The hurry-up offense is the trend of the times. Where often it doesn’t hurry up, it does expose how players are but extensions of a game between coaches. The team is about to snap the ball. Wait, the players stand, look to the sideline, check with the coach to be told what to do, return to their stance, and run the play. On defense, the tension rises as the players look to the sideline for the coach to signal which defense to use—“Daddy, what should I do?” But will they be set before the ball is snapped! Players as pawns moved around by adults playing a form of chess.
Today, it is all about the coaches, not the players. The TV camera was on a former coach more than on the left tackle, the focus being on whether the coach’s head was going to explode. Your near-invisible recent coach is more what I have in mind. Meaning. . . .
To make it a game for and by the players: Lock up the coaches. Yes, at game time, all coaches will be locked in a room providing 2 or 4 or 6 TV screens to monitor the game. iPad Notes permitted, but no outside communication. At halftime, coaches can join the team, and at second-half kickoff, back in the room they go.
Coaches will say they can’t have their careers hang on the decisions of 18-year olds. First, most of the players—at least the leaders—are not 18. They are 20, 21 or 22, old enough to lead a platoon into combat. No matter, locking up the coaches will actually determine who can coach. Think tennis.
With the coaches locked up, the game will be returned to the players, and the best coaching will be on display. Preparation, preparation, preparation. Drill, drill, drill. Watching film. Endlessly. Teach, teach, teach. It is what coaches say they do. Saturday is the examination, and everyone knows the teacher cannot tell the student how to answer the questions.
Yes, there are details. They can be worked out. Coaches on both teams located the same distance from the 50-yard line. Let them communicate with players between quarters. Maybe even during timeouts. Halftime for sure.
The quarterback knows which lineman is beating his man. He knows when the play he has called is heading for trouble; he knows how to check off to a better play. So let him do it. Which quarterback does the better job? The one who had the better teacher, er, coach. The middle linebacker has reviewed every formation of the opponent, knows every defensive alignment. When the off-tackle run is killing the defense, he will change alignment to stop it. That is what he is taught to do.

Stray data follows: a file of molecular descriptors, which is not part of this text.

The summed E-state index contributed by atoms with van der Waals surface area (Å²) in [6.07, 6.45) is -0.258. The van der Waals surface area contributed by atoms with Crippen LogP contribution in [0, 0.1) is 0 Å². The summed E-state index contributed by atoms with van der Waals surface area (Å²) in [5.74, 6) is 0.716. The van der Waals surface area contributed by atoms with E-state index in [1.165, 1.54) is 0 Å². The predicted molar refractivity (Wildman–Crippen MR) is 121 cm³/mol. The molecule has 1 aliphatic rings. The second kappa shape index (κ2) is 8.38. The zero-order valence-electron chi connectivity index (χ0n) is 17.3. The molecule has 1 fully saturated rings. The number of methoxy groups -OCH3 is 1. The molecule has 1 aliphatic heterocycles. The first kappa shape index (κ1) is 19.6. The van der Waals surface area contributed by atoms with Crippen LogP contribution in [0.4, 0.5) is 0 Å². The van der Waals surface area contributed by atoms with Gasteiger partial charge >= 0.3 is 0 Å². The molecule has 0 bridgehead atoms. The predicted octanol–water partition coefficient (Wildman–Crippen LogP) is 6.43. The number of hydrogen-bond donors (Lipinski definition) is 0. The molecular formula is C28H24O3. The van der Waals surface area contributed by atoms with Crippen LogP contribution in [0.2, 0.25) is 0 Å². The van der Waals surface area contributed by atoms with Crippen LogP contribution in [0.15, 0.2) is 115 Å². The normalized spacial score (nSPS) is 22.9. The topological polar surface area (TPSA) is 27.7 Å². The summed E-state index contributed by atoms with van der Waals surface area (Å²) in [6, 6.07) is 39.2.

I was the quarterback for four years for the Laurel, Nebraska Bears. Plus one year for the Doane College Tigers. As a football player, I could do it all except run, block, and tackle. But I could see when the play I called was the wrong play, and I would check off to counter what the defense was doing. “66” was the quarterback sneak; “88” was the quick down and out pass to left end Tuttle. And I could tell if our left guard Johnson was beating the snot out of the guy across the line of scrimmage.
Isn’t that charming you say, but the game is much more complicated than in the leather-helmet days. Well, I could have handled “22,” “33,” and “44” too. Doesn’t matter; so is the preparation. More, it doesn’t matter because both teams play by the same rules. And isn’t that the idea of sports?
. . . .
I left out mention of paying athletes. You have enough on your plate as it is. The present situation is shameful: adults making tons of money while the players make peanuts. But there is something as shameful as adults ripping off college athletes, and that is controlling them. Paying athletes is about more control and, more than control, the ultimate surrender to commercialized college athletics. A better topic: free the athlete, not control him.
Saving college football means to stop seeing fans as props, and it means giving the game back to the players. Stop considering them as hired hands, and stop using them as pawns. Free the athletes; don’t control them. Make the game fun for them; make it about them, not adults.
Okay Bill, that’s your assignment should you accept it. Hope you do; someone needs to save college football.